From Fleet Street to Berlin, a first rate reporter's story
PETER MILLAR - 1989 The Berlin Wall: My Part in its Downfall - Arcadia Books - 2009
Peter Millar’s new book can be read for many good reasons. It is, to quote the blurb, “an engaging, garrulous, bibulous memoir”, “a journey into the heart of Cold War Europe” and “a bold, masterly examination” of the German psyche (The Sunday Times). It’s a first rate reporter’s story, a graphic eyewitness account of modern history in the making.
For Reuters colleagues, it is also a treasure trove of hilarious anecdotes from his years with the agency and a vivid rogues’ gallery of characters who once served the Baron in London and elsewhere.
Millar was introduced to journalism, and Reuters, by sheer chance. A modern languages student at Oxford, he was spending a “year out” as an assistant teacher at a Paris lycée. As soon as the weather started warming up, and there was a school holiday, he set out to hitchhike to the south of France. The first motorist to pick him up was Terry Williams, then working in Reuters’ Paris bureau.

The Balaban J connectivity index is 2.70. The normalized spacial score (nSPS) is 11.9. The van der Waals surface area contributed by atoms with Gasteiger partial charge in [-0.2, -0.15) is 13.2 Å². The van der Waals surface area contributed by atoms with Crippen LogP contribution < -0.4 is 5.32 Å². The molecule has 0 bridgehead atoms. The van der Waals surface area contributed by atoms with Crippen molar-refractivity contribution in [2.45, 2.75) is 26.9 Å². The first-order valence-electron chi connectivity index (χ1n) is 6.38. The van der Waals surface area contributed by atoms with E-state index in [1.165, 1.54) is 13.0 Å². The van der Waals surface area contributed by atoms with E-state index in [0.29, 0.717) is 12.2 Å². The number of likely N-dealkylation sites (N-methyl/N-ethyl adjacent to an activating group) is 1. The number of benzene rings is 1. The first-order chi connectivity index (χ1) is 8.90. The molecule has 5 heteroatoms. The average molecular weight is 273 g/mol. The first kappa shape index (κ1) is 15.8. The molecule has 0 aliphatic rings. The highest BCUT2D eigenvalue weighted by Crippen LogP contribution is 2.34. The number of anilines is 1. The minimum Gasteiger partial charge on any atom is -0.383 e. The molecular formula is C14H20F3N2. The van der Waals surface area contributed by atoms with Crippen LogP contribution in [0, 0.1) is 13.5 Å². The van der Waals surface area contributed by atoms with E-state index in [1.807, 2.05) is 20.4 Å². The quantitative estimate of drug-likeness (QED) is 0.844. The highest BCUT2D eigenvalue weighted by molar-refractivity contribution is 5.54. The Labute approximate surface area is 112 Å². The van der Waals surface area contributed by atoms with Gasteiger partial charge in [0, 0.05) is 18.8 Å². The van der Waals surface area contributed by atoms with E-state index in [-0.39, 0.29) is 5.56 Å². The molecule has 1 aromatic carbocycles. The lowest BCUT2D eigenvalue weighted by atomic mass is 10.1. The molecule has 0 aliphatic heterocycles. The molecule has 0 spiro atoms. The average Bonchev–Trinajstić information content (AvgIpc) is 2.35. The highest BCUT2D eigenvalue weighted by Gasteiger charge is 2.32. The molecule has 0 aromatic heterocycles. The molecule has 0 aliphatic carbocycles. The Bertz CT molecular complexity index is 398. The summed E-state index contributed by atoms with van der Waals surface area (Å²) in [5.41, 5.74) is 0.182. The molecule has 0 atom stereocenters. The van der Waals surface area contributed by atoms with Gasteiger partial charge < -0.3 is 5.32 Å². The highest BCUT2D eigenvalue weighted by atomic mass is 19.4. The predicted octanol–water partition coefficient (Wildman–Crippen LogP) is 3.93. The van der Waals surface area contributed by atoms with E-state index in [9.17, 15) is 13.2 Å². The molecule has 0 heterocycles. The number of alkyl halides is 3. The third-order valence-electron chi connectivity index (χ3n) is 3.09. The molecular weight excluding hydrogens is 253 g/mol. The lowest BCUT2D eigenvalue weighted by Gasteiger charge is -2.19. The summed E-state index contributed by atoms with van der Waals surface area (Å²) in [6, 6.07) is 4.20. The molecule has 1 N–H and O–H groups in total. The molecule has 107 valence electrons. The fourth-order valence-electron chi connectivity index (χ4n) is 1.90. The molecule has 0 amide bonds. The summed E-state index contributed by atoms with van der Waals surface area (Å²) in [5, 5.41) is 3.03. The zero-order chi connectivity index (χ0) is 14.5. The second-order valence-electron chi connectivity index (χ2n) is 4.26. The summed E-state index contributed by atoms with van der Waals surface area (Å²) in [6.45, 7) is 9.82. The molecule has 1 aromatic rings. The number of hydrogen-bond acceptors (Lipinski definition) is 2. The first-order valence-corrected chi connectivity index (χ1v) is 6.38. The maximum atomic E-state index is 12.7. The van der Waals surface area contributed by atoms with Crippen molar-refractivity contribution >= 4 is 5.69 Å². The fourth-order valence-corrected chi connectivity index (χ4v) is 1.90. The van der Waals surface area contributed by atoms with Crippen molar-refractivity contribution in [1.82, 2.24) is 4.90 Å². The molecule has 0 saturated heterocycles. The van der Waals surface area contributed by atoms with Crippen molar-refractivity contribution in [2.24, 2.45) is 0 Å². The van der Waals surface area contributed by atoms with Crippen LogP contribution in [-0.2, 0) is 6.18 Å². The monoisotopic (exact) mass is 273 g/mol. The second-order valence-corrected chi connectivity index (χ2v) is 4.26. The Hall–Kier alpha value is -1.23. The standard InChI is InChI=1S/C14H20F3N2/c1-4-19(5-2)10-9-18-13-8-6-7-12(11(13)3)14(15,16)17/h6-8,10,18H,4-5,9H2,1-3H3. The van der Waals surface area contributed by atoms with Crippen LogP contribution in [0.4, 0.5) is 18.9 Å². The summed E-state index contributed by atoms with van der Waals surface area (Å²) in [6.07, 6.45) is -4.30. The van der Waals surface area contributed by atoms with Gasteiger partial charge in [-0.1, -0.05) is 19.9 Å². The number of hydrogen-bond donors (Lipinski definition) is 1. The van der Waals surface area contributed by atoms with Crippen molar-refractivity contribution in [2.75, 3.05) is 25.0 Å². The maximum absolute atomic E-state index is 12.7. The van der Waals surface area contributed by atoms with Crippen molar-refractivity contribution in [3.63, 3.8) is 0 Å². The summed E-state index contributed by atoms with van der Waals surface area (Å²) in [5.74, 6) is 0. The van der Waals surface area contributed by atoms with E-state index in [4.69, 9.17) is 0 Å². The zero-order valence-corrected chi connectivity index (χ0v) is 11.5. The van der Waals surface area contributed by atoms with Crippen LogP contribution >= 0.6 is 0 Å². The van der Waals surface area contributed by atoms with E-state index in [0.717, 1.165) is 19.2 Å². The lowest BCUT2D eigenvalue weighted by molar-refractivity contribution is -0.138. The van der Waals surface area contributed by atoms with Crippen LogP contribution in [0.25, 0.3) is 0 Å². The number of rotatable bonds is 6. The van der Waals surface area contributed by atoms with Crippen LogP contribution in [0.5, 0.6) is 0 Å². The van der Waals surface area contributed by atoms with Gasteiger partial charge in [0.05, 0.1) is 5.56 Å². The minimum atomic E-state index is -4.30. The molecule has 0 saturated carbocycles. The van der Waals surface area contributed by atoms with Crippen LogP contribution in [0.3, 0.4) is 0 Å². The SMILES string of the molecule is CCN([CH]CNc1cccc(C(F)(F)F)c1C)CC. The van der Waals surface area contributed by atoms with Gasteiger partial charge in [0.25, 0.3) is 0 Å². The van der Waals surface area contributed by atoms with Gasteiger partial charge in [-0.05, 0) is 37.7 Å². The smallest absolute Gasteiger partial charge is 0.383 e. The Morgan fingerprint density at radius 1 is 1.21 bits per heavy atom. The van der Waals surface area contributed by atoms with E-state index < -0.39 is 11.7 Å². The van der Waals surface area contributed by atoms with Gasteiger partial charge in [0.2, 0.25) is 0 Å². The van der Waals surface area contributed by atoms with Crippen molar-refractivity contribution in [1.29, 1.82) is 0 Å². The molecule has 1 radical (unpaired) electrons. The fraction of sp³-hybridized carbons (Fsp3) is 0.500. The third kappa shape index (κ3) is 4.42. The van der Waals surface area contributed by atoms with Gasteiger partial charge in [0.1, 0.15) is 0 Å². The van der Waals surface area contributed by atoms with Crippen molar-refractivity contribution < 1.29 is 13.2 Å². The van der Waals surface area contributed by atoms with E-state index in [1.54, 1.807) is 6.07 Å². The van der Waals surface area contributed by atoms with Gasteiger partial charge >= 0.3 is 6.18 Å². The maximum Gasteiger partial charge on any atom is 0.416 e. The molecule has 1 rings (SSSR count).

Terry suggested a career in journalism. “‘The thing about journalism,’ he said with a grin, is that it’s the worst job in the world.’ And he paused before the punchline: ‘But it’s better than working.’”
Millar was hooked. He joined Reuters straight from Oxford, successfully answering the key question in a grilling by Chief News Editor Ian Macdowall - thanks to a tip given him by Terry Williams.
Millar goes on to describe the crucial stages in his Reuters initiation: losing his journalistic virginity in the Dave Goddard school of re-writes (“it’s about making the buggers read it...”), surviving the transition from daytime subbing under the rule of the Four Horsemen to the overnight reign of the Princes of Darkness (“both called Jim”) and finally graduating in the George Short theory of bar space management, as expounded by George in Mrs Moon’s subterranean bar (qv).
And so on, from Fleet Street to Berlin and the later revelations of Millar’s own secret Stasi files, not to mention intriguing references to an unnamed Reuters predecessor in East Berlin. Great entertainment - and education. Read it. ■